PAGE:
“Why don’t we let the gentleman decide for himself?”

Zhukov stayed at the edge of the shadow and watched as the guy pulled out the other chair and sat down gave me a big grin.

“Last meal, hey?” he said. Made me laugh.

“It could well be,” I said. “Who knows what a day brings?”

“You’re not afraid?”

I took a bite of my beefsteak and when I was done chewing I told him the truth. Sure I was afraid.

“Trick is not minding,” I said, and that made him laugh. He told me that was from a movie, which I didn’t know at the time.

“You’re afraid, and every night —”

I interrupted: “Not every night.” We did this once every week or so, no more.

“But many nights,” he said. “What’s your trick?”

I looked over at Zhukov, who had settled into one of the chairs. He shook his head no. So instead of answering, I asked:

“You here to play or you making book?”

“Is it one or the other?” he asked, and I said that was how it went.

“I am a player, then,” he said.

“Well I guess we’ll see each other,” I said. “You know how it works?”

And he sighed, and looked down at his hands. “My good fellow, there is no one in the world who knows better than I.”

Then I asked him why, if he was so smart, he was asking me all these questions. Then he reached over and took a sprig of broccoli from my plate and chewed on it while he spoke.

“You see, before we proceed I need to determine: are you serious?”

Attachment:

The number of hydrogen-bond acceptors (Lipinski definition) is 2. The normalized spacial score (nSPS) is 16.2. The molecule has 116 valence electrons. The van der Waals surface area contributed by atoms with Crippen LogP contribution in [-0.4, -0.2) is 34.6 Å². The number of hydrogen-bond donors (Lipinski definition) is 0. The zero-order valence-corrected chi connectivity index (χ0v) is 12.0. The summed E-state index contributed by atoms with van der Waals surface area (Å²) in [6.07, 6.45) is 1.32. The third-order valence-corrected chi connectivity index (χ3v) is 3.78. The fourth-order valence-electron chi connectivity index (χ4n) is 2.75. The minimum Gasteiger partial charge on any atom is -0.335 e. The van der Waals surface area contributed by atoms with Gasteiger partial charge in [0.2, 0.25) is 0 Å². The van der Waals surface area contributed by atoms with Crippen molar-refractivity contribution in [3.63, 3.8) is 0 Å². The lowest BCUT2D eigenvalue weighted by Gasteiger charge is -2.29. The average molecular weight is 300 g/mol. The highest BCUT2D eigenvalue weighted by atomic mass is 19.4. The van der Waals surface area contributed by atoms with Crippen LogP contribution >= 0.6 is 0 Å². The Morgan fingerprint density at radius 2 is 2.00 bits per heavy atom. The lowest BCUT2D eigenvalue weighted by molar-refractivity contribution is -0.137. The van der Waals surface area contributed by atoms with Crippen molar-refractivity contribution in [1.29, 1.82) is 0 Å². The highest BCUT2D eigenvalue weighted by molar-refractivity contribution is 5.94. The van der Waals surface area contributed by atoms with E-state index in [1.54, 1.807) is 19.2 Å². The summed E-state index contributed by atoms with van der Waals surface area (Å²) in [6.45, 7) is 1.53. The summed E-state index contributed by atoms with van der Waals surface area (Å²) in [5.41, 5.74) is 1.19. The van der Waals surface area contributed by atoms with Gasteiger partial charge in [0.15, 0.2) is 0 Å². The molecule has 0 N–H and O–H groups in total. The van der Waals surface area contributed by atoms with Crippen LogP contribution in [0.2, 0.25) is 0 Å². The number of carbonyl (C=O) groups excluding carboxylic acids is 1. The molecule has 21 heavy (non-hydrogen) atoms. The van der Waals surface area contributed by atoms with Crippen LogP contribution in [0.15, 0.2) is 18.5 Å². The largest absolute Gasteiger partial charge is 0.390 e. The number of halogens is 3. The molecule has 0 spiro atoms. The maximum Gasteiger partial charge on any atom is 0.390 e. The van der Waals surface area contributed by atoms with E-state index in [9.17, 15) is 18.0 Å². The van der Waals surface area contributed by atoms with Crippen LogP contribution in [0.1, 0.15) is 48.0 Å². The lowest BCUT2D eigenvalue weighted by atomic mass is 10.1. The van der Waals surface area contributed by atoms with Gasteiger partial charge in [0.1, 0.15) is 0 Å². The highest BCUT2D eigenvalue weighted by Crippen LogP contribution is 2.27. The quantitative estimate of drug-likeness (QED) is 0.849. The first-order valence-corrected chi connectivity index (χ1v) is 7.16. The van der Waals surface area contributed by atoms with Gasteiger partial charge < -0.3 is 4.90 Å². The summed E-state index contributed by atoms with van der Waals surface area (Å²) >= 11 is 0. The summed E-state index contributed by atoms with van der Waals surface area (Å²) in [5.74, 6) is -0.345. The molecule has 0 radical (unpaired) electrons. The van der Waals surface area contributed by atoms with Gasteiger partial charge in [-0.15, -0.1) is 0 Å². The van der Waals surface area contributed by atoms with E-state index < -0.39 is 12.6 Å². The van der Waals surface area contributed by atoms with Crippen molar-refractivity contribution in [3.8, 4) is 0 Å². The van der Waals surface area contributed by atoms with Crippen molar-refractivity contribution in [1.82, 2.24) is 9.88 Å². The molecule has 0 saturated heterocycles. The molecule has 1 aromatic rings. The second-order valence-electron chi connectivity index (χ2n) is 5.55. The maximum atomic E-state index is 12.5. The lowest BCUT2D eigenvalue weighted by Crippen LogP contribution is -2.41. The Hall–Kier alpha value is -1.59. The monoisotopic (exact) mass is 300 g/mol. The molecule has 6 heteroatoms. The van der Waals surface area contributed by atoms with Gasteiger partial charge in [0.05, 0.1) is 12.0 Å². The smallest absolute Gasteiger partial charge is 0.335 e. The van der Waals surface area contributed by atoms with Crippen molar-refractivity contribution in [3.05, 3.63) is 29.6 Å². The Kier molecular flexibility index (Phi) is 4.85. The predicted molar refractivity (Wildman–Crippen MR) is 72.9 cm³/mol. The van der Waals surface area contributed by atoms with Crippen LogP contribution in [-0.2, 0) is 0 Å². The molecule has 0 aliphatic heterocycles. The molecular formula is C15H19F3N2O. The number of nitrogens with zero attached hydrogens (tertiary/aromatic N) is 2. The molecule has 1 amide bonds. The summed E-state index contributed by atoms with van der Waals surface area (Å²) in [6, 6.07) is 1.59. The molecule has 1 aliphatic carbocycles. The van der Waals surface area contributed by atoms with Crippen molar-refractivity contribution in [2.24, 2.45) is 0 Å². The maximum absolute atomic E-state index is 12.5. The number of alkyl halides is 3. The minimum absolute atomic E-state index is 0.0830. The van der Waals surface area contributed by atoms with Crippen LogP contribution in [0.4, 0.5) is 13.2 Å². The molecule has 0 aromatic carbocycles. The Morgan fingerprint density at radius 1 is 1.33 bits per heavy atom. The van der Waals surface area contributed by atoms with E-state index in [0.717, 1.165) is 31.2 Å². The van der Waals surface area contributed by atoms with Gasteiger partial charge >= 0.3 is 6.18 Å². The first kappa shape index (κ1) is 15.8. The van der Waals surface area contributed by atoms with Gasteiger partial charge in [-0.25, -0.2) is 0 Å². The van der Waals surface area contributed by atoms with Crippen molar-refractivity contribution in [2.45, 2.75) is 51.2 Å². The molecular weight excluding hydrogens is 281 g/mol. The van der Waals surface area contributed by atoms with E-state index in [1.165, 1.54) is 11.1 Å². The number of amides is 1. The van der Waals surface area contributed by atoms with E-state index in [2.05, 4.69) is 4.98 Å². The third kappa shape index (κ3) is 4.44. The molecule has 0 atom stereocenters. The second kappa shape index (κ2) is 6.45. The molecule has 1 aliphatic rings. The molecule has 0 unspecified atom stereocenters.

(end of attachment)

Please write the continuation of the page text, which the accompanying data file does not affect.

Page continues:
“Dead serious,” I said and oh, that made him laugh.

“That’s good,” he said, “then you won’t mind —“

That’s his name! Percival.

“My name is Lawrence Percival,” he said to me. “And I have a proposition.”



NOW, there are two ways to play this game and I’ve told you about the first: spin the cylinder before each pull of the trigger, and again after it. Game can go on for a long time before someone ends up dead and usually before that, someone just quits.

Percival didn’t want that game. He came with not just a roll of cash but a whole case full of it. He offered half of that cash to Zhukov. Half of it to me, directly. He was willing to pay, because he was there for the other game.

One spin of the cylinder, and then take turns with the trigger. Odds are after that first spin the bullet winds up at the bottom: and that’s when gravity taps out of the game. From the start, odds are good the bullet’s three away. Could be two away, though; could be four away. Could be right there.

Wherever it sits in the circle, you know that bullet’s coming for you. You, or the other fellow.

In Chechnya, places like that, game plays like that a lot. Here – it was rare in those days.

But it was a lot of money he was talking about – so I looked him up and down, and thought about it, and said sure.

Percival wanted us to use his gun and Zhukov said hell with that. But I looked it over and it seemed all right: a vintage number, a single-action Nagant M 1895. Big cylinder, big enough for seven rounds, which Percival said made it more interesting: “One more chance at it!” he said.

Zhukov didn’t like it but I said sure, we could use that one, and when Percival wanted to do the round outside, on the edge of that pit, I didn’t see eye to eye with Zhukov then either, and so that’s where we ended up – me sliding the one bullet into the Nagant’s cylinder, and giving it to Percival, so he could give it a spin.